What’s that seahorse doing in my trap? How a ‘weird year’ for lobstermen could reflect changes in climate

Last March, the seriously high-minded magazine The Economist published a cover story, based on a leak from a draft from the U.N.’s Intergovernmental Panel on Climate Change, reporting that global warming had slowed during the 2000-2010 decade.

The rate of warming over the past 15 years, the story reported, “has been lower than that of the preceding 20 years.” It went on to note that the earth “has heated less than most climate scientists had predicted.”

Shortly thereafter another writer for Forbes chimed in, “Faith in global warming is collapsing,” and chastised global warming “hysterics” who are trying “to shut down capitalist prosperity.”

Last month, the IPCC issued its fifth assessment report in final form, which in fact predicts a “new” slightly lower limit of global temperature increases than the last assessment predicted. Some headlines described the IPCC report as a “retreat” from the threat of global warming.

But actually the bottom line of the report continues to be stark and sobering: Global temperatures are rising, and humans are causing it.

But why has the rate of warming slowed during the past 10-15 years, you might wonder? Remember scientists are not describing a decrease in global temperatures, but only the rate that temperatures are increasing on land.

Some scientists believe that the slowdown is just part of the earth’s natural variability – analogous to a small landing in a tall building’s staircase.

However, one of the most interesting, but least reported, scientific explanations for the slowing of the rate of temperature increase on land has been the increase of ocean temperatures, especially at depth.

To get the gist of this explanation requires a bit of a deep dive, beginning with the fact that we still do not understand much about the planet’s oceans. For instance, there are more than 11,000 temperature recording stations around the globe; but only about 3,000 of these have been deployed in the ocean — and then only since 2007.

Prior to the effort to get a comprehensive picture of world ocean temperatures, satellites had been used extensively to detect sea surface temperature. Satellite measurements, however, are confined to the top half-inch of ocean’s depth and reveal only a small part of what is happening in vast parts of the ocean.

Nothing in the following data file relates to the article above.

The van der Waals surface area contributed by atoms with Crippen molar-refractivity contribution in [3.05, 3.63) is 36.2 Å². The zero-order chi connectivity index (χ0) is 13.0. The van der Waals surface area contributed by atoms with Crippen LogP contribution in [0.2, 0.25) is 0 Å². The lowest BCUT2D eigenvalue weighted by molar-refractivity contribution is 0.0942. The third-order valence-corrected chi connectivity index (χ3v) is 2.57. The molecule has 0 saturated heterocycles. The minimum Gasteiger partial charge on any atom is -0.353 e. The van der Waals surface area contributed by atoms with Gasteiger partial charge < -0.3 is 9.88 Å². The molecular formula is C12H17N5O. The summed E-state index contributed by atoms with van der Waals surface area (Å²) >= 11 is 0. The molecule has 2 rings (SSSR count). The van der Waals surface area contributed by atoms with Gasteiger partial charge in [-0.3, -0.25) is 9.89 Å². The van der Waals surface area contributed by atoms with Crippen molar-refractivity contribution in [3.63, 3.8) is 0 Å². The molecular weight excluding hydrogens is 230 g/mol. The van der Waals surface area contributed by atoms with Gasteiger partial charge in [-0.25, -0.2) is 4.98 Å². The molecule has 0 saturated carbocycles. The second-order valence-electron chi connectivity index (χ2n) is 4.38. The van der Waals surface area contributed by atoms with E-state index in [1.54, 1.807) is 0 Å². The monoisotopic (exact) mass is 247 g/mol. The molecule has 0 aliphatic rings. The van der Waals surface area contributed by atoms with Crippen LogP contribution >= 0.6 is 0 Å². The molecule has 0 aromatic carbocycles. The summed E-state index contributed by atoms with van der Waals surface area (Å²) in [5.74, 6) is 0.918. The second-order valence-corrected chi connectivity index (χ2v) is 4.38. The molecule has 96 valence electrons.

Until relatively recently we knew little about how temperatures in the largest compartment of our planet were reacting to the increases in air temperature.

At the same time, however, in Maine we have more than 5,000 keen observers whose livelihoods depend on reacting to temperature changes in their small piece of the ocean — which is to say lobstermen in the Gulf of Maine. Every time a lobsterman hauls a trap from the bottom, they see another little piece of the jigsaw picture of the changing ocean.

This summer lobstermen in Penobscot Bay have reported finding such warm water species as triggerfish — common in North Carolina — when their traps came to the surface. Several lobstermen have recently found — are you ready for this? — seahorses in their traps. Scientists have also reported finding tropical species such as filefish and the Caribbean-based snowy grouper during sampling expeditions.

Dave Cousens, head of the Maine Lobstermen’s Association, said it’s been “a weird year.” Water temperatures, Cousens said, “have stayed at 58 or 59 from July through October. And it’s been 53-54 on the bottom at 170 feet. But at least it’s not like last year when it was 65 on the surface and we started seeing shell disease.”

The measurements of ocean temperatures will become increasingly important to lobstermen, shippers, offshore oil drillers and others who use the ocean every day, because the behavior of the ocean affects their costs of doing business. We will become ever more mindful of the fact that storms increase in intensity as ocean waters warm.

For the rest of us who live by the sea — today almost half of America’s population — we will be affected not only by warm water storms but by the steady expansion of the ocean as sea levels continue to rise inexorably around us for the next several centuries, regardless of whether we stopped burning carbon fuels today, which to date we have shown few signs of doing.

Philip Conkling

About Philip Conkling

For the past 30 years, Philip Conkling served as the founding publisher and senior editor of Island Journal and The Working Waterfront at the Island Institute in Rockland.